The July 2012 Security Updates are now available on the ECE site for Windows® Embedded Standard 2009 and/or Microsoft® Windows® XP Embedded with Service Pack 3.
The list below applies to Windows Embedded XPe SP3 and Standard 2009:
Comments Product Updates
Posted By J.T. KimbellProgram Manager
When thinking about the newest features or the things that may excite you about the next Windows Embedded release, servicing may not be the first thing that comes to mind. However, as many of you know, servicing and managing your devices comprises a huge part of their lifecycle and cost. We realize this as well in the Windows Embedded team and strive to make the servicing and update experience as simple as possible for Windows Embedded Standard 8. In many ways, this means making the experience as close as possible to the Windows 8 servicing experience.
In Windows Embedded Standard 7, all updates to Windows were applicable to Windows Embedded, but only security updates appeared through Windows Update. Additionally, those security updates were packaged separately from the Windows security updates. As such, they would appear in the IT administrator’s consoles separately as “Security Update for Windows 7” and “Security Update for Windows Embedded Standard 7” even though they contained the same payload.
For Windows Embedded 8, all update types will be available through Windows Update (with the exception of service packs) and these will be packaged together with the updates release for Windows 8, meaning less clutter in the IT admin’s console. To learn more about the nine different update types, please see the appendix below.
Also, several changes have been made to Windows 8 that will also improve the Windows Update experience for Embedded customers. As described in this blog post on the Building Windows 8 blog, there will be less disruptive reboots due to Windows Updates, which is being achieved in a handful of ways:
Comments Products in Development
Posted By Garrett ClarkeSenior Business Development and Strategy Manager
As many of my colleagues have mentioned in their blogs over the past few months, we are seeing an increasing trend from autonomous devices toward ones that are truly connected and part of a much broader ecosystem. This shift in the embedded industry toward Intelligent Systems is further accelerated by the desire of enterprises to obtain a competitive advantage through increased knowledge about their customers and their business. It is truly an exciting time as the number of devices that are part of an Intelligent System is expected to nearly double by 2015 according to IDC. Clearly the application for Intelligent Systems spans many industries including Retail, Manufacturing, Auto, and Health. However, since I have spent the last 10 years (or so) working in healthcare, I wanted to share some of the thoughts I have on some usage scenarios of Intelligent Systems in health.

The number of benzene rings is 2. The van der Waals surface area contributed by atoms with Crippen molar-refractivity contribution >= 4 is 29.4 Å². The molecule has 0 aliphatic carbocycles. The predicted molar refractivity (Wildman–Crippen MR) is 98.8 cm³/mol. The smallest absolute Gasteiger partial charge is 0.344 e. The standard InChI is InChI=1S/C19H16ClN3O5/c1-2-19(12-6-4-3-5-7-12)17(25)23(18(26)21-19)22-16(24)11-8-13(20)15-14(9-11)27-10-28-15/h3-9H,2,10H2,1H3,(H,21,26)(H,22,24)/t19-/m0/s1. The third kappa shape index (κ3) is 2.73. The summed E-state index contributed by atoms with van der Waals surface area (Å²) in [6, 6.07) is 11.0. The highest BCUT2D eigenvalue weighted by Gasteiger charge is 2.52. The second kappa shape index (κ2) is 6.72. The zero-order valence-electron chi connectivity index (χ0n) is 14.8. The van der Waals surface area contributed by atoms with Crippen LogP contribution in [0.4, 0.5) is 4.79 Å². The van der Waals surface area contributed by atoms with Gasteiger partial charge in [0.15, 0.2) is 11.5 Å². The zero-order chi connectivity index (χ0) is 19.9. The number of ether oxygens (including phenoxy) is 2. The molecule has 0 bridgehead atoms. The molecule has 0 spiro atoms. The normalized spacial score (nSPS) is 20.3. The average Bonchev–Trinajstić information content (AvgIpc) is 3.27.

Enabling the Connection to the Patient at Home:The impact that Intelligent Systems have on the healthcare has many similarities to that of other industries (i.e. reuse of data, cost reduction, timely access to information….) but it also has some distinct advantages. Most importantly, improved outcomes for patients. Many device manufacturers are now making devices that patients can use at home that will automatically connect the patient back to the provider or caregiver through the cloud. This streamlined integration increases the frequency that a provider or caregiver receives critical health metrics (blood pressure, blood glucose levels, weight, etc.). These “Connected Health” scenarios allows for greater collaboration across the provider, patient, and caregiver potentially allowing action to be taken prior to an acute event occurring.
Comments Intelligent Systems
Posted By Robert PetersonSenior Product Manager
In my last post I talked about some scenarios where OEMs could expand their business (data analytics, services, solutions), yet those could all be hosted in their data center. So why use the cloud? Datacenters have to be built to support the highest level of demand by users which can be either internal or external. The ability to meet the demand of users requires lots of servers and infrastructure, which requires advance planning and investment.This demand is usually not constant and can increase at certain times (monthly, seasonal, even time of day…meaning most infrastructure investments are idle a portion of the time). An easy to understand example could be an online retailer – the holiday season increases the demand on their infrastructure, if the infrastructure can’t meet demand the business can’t handle the transactions, losing revenue and customers. A tax preparation company is another example – as tax deadlines approach, the demand on the infrastructure peaks. If the infrastructure can’t handle the demand, customers can’t be serviced, losing business.Both examples require heavy infrastructure investment in the traditional datacenter model, however both can benefit from moving the cloud, looking at the example below:
Comments Cloud Services & Management
Posted By Robert Peterson Sr. Product Manager
I recently posted about devices and the cloud and now want to delve deeper into how cloud computing can help OEMs drive new solutions for their business and help their customers.
So let’s look at three scenarios involving Data Analytics, Services and Solutions
Comments Cloud Services & Management